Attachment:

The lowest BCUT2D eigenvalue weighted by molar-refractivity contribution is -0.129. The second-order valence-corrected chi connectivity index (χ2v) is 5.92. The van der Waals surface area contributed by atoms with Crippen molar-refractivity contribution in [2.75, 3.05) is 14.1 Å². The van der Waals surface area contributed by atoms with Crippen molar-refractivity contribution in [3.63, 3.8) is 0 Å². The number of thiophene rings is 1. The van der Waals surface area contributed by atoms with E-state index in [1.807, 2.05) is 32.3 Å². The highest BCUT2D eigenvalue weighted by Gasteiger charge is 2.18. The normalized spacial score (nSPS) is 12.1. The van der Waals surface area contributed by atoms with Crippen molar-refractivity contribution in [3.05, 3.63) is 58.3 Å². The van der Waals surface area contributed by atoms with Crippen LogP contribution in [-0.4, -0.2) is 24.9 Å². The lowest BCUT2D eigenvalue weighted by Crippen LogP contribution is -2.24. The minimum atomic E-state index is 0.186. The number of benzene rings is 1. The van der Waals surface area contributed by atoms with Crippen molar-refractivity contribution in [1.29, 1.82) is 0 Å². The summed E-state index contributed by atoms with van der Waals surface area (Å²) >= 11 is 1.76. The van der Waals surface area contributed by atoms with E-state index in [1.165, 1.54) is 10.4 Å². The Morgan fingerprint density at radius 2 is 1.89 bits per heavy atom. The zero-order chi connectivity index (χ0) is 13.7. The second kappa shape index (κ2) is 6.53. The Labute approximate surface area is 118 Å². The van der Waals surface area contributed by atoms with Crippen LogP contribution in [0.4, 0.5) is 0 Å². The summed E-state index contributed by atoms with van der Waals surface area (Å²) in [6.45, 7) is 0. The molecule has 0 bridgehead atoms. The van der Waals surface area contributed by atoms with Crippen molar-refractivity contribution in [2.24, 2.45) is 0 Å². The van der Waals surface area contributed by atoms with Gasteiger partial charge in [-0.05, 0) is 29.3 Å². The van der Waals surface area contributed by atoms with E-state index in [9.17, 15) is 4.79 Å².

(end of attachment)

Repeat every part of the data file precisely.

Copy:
The lowest BCUT2D eigenvalue weighted by molar-refractivity contribution is -0.129. The second-order valence-corrected chi connectivity index (χ2v) is 5.92. The van der Waals surface area contributed by atoms with Crippen molar-refractivity contribution in [2.75, 3.05) is 14.1 Å². The van der Waals surface area contributed by atoms with Crippen molar-refractivity contribution in [3.63, 3.8) is 0 Å². The number of thiophene rings is 1. The van der Waals surface area contributed by atoms with E-state index in [1.807, 2.05) is 32.3 Å². The highest BCUT2D eigenvalue weighted by Gasteiger charge is 2.18. The normalized spacial score (nSPS) is 12.1. The van der Waals surface area contributed by atoms with Crippen molar-refractivity contribution in [3.05, 3.63) is 58.3 Å². The van der Waals surface area contributed by atoms with Crippen LogP contribution in [-0.4, -0.2) is 24.9 Å². The lowest BCUT2D eigenvalue weighted by Crippen LogP contribution is -2.24. The minimum atomic E-state index is 0.186. The number of benzene rings is 1. The van der Waals surface area contributed by atoms with Crippen molar-refractivity contribution in [1.29, 1.82) is 0 Å². The summed E-state index contributed by atoms with van der Waals surface area (Å²) >= 11 is 1.76. The van der Waals surface area contributed by atoms with E-state index in [1.165, 1.54) is 10.4 Å². The Morgan fingerprint density at radius 2 is 1.89 bits per heavy atom. The zero-order chi connectivity index (χ0) is 13.7. The second kappa shape index (κ2) is 6.53. The Labute approximate surface area is 118 Å². The van der Waals surface area contributed by atoms with Crippen LogP contribution in [0.4, 0.5) is 0 Å². The summed E-state index contributed by atoms with van der Waals surface area (Å²) in [6.45, 7) is 0. The molecule has 0 bridgehead atoms. The van der Waals surface area contributed by atoms with Crippen molar-refractivity contribution in [2.24, 2.45) is 0 Å². The van der Waals surface area contributed by atoms with Gasteiger partial charge in [-0.05, 0) is 29.3 Å². The van der Waals surface area contributed by atoms with E-state index in [9.17, 15) is 4.79 Å².